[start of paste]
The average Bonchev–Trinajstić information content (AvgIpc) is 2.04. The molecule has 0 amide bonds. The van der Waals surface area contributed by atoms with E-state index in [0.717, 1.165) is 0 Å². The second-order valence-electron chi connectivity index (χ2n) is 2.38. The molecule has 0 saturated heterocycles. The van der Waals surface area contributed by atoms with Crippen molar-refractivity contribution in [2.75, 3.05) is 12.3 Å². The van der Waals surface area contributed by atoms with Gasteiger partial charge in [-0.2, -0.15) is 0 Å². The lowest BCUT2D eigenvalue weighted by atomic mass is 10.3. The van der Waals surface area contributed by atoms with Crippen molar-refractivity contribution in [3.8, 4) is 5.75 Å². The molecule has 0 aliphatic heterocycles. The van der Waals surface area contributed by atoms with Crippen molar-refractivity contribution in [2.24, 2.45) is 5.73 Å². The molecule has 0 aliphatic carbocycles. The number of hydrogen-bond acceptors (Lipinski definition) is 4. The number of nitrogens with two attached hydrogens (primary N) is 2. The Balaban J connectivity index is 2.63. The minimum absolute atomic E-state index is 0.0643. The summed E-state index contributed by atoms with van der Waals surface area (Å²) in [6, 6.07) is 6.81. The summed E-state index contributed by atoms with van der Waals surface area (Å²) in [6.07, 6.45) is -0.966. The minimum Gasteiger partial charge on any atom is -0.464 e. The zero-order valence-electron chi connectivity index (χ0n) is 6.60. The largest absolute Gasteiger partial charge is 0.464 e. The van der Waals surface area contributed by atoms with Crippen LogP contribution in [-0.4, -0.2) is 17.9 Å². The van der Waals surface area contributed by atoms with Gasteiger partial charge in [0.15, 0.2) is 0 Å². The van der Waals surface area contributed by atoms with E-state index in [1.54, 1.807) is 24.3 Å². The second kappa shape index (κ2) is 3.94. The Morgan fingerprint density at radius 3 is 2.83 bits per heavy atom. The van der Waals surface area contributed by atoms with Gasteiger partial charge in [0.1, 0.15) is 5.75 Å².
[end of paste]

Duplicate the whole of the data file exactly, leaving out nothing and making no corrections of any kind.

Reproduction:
The average Bonchev–Trinajstić information content (AvgIpc) is 2.04. The molecule has 0 amide bonds. The van der Waals surface area contributed by atoms with E-state index in [0.717, 1.165) is 0 Å². The second-order valence-electron chi connectivity index (χ2n) is 2.38. The molecule has 0 saturated heterocycles. The van der Waals surface area contributed by atoms with Crippen molar-refractivity contribution in [2.75, 3.05) is 12.3 Å². The van der Waals surface area contributed by atoms with Gasteiger partial charge in [-0.2, -0.15) is 0 Å². The lowest BCUT2D eigenvalue weighted by atomic mass is 10.3. The van der Waals surface area contributed by atoms with Crippen molar-refractivity contribution in [3.8, 4) is 5.75 Å². The molecule has 0 aliphatic heterocycles. The van der Waals surface area contributed by atoms with Crippen molar-refractivity contribution in [2.24, 2.45) is 5.73 Å². The molecule has 0 aliphatic carbocycles. The number of hydrogen-bond acceptors (Lipinski definition) is 4. The number of nitrogens with two attached hydrogens (primary N) is 2. The Balaban J connectivity index is 2.63. The minimum absolute atomic E-state index is 0.0643. The summed E-state index contributed by atoms with van der Waals surface area (Å²) in [6, 6.07) is 6.81. The summed E-state index contributed by atoms with van der Waals surface area (Å²) in [6.07, 6.45) is -0.966. The minimum Gasteiger partial charge on any atom is -0.464 e. The zero-order valence-electron chi connectivity index (χ0n) is 6.60. The largest absolute Gasteiger partial charge is 0.464 e. The van der Waals surface area contributed by atoms with Crippen LogP contribution in [-0.4, -0.2) is 17.9 Å². The van der Waals surface area contributed by atoms with Gasteiger partial charge in [0.15, 0.2) is 0 Å². The van der Waals surface area contributed by atoms with E-state index in [1.54, 1.807) is 24.3 Å². The second kappa shape index (κ2) is 3.94. The Morgan fingerprint density at radius 3 is 2.83 bits per heavy atom. The van der Waals surface area contributed by atoms with Gasteiger partial charge in [0.1, 0.15) is 5.75 Å².